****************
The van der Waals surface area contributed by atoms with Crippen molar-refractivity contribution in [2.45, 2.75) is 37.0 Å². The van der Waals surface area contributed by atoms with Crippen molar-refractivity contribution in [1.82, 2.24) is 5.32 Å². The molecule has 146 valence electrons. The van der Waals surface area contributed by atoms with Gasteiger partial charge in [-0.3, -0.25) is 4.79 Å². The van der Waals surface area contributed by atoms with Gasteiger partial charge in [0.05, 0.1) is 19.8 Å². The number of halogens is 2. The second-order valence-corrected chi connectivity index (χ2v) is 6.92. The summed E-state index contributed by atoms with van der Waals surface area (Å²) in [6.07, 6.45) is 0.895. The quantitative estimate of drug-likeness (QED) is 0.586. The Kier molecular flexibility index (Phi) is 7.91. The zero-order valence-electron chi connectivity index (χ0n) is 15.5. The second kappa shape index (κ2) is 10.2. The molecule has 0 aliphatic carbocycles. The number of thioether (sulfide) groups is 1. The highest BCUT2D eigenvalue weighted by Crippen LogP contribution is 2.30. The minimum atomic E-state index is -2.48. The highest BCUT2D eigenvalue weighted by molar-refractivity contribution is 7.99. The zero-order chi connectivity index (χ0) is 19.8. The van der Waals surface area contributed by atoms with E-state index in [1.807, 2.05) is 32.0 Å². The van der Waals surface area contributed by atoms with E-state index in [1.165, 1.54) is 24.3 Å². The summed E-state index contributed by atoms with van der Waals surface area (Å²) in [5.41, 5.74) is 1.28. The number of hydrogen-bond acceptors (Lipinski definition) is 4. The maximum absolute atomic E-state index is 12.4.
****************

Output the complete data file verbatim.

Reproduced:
The van der Waals surface area contributed by atoms with Crippen molar-refractivity contribution in [2.45, 2.75) is 37.0 Å². The van der Waals surface area contributed by atoms with Crippen molar-refractivity contribution in [1.82, 2.24) is 5.32 Å². The molecule has 146 valence electrons. The van der Waals surface area contributed by atoms with Gasteiger partial charge in [-0.3, -0.25) is 4.79 Å². The van der Waals surface area contributed by atoms with Gasteiger partial charge in [0.05, 0.1) is 19.8 Å². The number of halogens is 2. The second-order valence-corrected chi connectivity index (χ2v) is 6.92. The summed E-state index contributed by atoms with van der Waals surface area (Å²) in [6.07, 6.45) is 0.895. The quantitative estimate of drug-likeness (QED) is 0.586. The Kier molecular flexibility index (Phi) is 7.91. The zero-order valence-electron chi connectivity index (χ0n) is 15.5. The second kappa shape index (κ2) is 10.2. The molecule has 0 aliphatic carbocycles. The number of thioether (sulfide) groups is 1. The highest BCUT2D eigenvalue weighted by Crippen LogP contribution is 2.30. The minimum atomic E-state index is -2.48. The highest BCUT2D eigenvalue weighted by molar-refractivity contribution is 7.99. The zero-order chi connectivity index (χ0) is 19.8. The van der Waals surface area contributed by atoms with E-state index in [1.807, 2.05) is 32.0 Å². The van der Waals surface area contributed by atoms with E-state index in [1.165, 1.54) is 24.3 Å². The summed E-state index contributed by atoms with van der Waals surface area (Å²) in [5.41, 5.74) is 1.28. The number of hydrogen-bond acceptors (Lipinski definition) is 4. The maximum absolute atomic E-state index is 12.4.